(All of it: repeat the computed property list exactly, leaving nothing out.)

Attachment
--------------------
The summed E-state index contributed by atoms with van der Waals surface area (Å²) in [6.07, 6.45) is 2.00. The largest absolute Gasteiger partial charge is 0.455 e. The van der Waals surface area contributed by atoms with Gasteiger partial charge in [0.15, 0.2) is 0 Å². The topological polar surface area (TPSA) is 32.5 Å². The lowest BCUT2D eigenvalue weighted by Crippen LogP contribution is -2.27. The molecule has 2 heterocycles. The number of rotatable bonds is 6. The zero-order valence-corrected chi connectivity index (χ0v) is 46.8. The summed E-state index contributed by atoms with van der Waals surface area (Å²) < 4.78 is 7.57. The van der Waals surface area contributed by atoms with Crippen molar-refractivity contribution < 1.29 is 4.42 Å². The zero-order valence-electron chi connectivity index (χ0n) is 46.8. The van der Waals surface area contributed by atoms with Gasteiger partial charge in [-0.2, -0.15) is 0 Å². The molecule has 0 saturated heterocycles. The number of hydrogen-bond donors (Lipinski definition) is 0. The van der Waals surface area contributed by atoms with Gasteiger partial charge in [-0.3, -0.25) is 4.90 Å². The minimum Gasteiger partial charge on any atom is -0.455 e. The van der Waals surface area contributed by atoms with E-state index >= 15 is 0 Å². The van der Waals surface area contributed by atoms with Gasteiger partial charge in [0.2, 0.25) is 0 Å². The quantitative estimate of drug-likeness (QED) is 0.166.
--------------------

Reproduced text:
The summed E-state index contributed by atoms with van der Waals surface area (Å²) in [6.07, 6.45) is 2.00. The largest absolute Gasteiger partial charge is 0.455 e. The van der Waals surface area contributed by atoms with Gasteiger partial charge in [0.15, 0.2) is 0 Å². The topological polar surface area (TPSA) is 32.5 Å². The lowest BCUT2D eigenvalue weighted by Crippen LogP contribution is -2.27. The molecule has 2 heterocycles. The number of rotatable bonds is 6. The zero-order valence-corrected chi connectivity index (χ0v) is 46.8. The summed E-state index contributed by atoms with van der Waals surface area (Å²) < 4.78 is 7.57. The van der Waals surface area contributed by atoms with Crippen molar-refractivity contribution < 1.29 is 4.42 Å². The zero-order valence-electron chi connectivity index (χ0n) is 46.8. The van der Waals surface area contributed by atoms with Gasteiger partial charge in [-0.2, -0.15) is 0 Å². The molecule has 0 saturated heterocycles. The number of hydrogen-bond donors (Lipinski definition) is 0. The van der Waals surface area contributed by atoms with Gasteiger partial charge in [-0.3, -0.25) is 4.90 Å². The minimum Gasteiger partial charge on any atom is -0.455 e. The van der Waals surface area contributed by atoms with E-state index >= 15 is 0 Å². The van der Waals surface area contributed by atoms with Gasteiger partial charge in [0.2, 0.25) is 0 Å². The quantitative estimate of drug-likeness (QED) is 0.166.